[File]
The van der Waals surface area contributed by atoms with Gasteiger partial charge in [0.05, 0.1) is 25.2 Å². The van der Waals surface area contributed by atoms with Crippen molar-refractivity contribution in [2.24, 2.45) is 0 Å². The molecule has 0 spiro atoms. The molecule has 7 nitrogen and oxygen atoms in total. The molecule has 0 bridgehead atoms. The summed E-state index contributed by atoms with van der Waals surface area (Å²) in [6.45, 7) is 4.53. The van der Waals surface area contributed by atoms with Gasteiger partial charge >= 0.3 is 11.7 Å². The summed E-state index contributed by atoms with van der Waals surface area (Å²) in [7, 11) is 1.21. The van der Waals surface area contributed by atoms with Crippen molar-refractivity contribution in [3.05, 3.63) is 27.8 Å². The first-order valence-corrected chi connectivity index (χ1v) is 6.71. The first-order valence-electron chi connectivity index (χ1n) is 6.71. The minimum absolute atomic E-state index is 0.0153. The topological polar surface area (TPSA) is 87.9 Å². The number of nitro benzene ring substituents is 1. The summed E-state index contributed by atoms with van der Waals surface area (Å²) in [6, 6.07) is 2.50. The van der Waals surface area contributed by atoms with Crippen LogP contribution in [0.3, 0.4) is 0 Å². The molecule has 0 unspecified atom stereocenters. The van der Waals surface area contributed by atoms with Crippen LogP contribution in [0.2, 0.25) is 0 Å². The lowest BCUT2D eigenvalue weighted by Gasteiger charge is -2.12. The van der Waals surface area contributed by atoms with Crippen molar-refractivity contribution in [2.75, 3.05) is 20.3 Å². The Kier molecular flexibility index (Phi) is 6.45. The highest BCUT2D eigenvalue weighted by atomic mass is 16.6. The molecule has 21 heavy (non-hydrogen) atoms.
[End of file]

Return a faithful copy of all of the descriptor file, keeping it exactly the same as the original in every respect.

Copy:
The van der Waals surface area contributed by atoms with Gasteiger partial charge in [0.05, 0.1) is 25.2 Å². The van der Waals surface area contributed by atoms with Crippen molar-refractivity contribution in [2.24, 2.45) is 0 Å². The molecule has 0 spiro atoms. The molecule has 7 nitrogen and oxygen atoms in total. The molecule has 0 bridgehead atoms. The summed E-state index contributed by atoms with van der Waals surface area (Å²) in [6.45, 7) is 4.53. The van der Waals surface area contributed by atoms with Gasteiger partial charge >= 0.3 is 11.7 Å². The summed E-state index contributed by atoms with van der Waals surface area (Å²) in [7, 11) is 1.21. The van der Waals surface area contributed by atoms with Crippen molar-refractivity contribution in [3.05, 3.63) is 27.8 Å². The first-order valence-corrected chi connectivity index (χ1v) is 6.71. The first-order valence-electron chi connectivity index (χ1n) is 6.71. The minimum absolute atomic E-state index is 0.0153. The topological polar surface area (TPSA) is 87.9 Å². The number of nitro benzene ring substituents is 1. The summed E-state index contributed by atoms with van der Waals surface area (Å²) in [6, 6.07) is 2.50. The van der Waals surface area contributed by atoms with Crippen LogP contribution in [0.3, 0.4) is 0 Å². The molecule has 0 unspecified atom stereocenters. The van der Waals surface area contributed by atoms with Crippen LogP contribution in [0.2, 0.25) is 0 Å². The lowest BCUT2D eigenvalue weighted by Gasteiger charge is -2.12. The van der Waals surface area contributed by atoms with Crippen molar-refractivity contribution in [2.75, 3.05) is 20.3 Å². The Kier molecular flexibility index (Phi) is 6.45. The highest BCUT2D eigenvalue weighted by atomic mass is 16.6. The molecule has 21 heavy (non-hydrogen) atoms.